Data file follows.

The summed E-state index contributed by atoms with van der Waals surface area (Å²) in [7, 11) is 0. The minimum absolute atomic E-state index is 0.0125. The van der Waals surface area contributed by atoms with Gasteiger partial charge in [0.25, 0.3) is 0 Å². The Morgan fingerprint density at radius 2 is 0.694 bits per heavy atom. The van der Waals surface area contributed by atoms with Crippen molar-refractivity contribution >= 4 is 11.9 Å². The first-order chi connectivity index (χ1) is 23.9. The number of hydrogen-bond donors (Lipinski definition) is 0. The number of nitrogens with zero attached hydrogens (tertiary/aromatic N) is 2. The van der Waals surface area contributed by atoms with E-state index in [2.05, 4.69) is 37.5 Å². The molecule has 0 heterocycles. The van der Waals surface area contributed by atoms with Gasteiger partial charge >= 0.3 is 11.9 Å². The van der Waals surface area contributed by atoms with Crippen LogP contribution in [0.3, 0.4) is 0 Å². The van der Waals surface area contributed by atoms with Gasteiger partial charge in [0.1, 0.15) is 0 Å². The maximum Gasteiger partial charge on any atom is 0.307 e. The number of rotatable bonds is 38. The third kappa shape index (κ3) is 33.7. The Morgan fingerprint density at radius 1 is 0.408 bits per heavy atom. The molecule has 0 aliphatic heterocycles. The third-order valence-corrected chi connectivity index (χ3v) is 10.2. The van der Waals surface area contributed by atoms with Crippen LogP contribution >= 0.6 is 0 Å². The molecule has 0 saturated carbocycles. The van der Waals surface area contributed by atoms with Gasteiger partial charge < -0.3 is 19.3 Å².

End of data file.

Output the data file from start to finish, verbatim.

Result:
The summed E-state index contributed by atoms with van der Waals surface area (Å²) in [7, 11) is 0. The minimum absolute atomic E-state index is 0.0125. The van der Waals surface area contributed by atoms with Gasteiger partial charge in [0.25, 0.3) is 0 Å². The Morgan fingerprint density at radius 2 is 0.694 bits per heavy atom. The van der Waals surface area contributed by atoms with Crippen molar-refractivity contribution >= 4 is 11.9 Å². The first-order chi connectivity index (χ1) is 23.9. The number of hydrogen-bond donors (Lipinski definition) is 0. The number of nitrogens with zero attached hydrogens (tertiary/aromatic N) is 2. The van der Waals surface area contributed by atoms with E-state index in [2.05, 4.69) is 37.5 Å². The molecule has 0 heterocycles. The van der Waals surface area contributed by atoms with Gasteiger partial charge >= 0.3 is 11.9 Å². The van der Waals surface area contributed by atoms with Crippen LogP contribution in [0.3, 0.4) is 0 Å². The van der Waals surface area contributed by atoms with Gasteiger partial charge in [0.1, 0.15) is 0 Å². The maximum Gasteiger partial charge on any atom is 0.307 e. The number of rotatable bonds is 38. The third kappa shape index (κ3) is 33.7. The Morgan fingerprint density at radius 1 is 0.408 bits per heavy atom. The molecule has 0 aliphatic heterocycles. The third-order valence-corrected chi connectivity index (χ3v) is 10.2. The van der Waals surface area contributed by atoms with Crippen LogP contribution >= 0.6 is 0 Å². The molecule has 0 saturated carbocycles. The van der Waals surface area contributed by atoms with Gasteiger partial charge < -0.3 is 19.3 Å².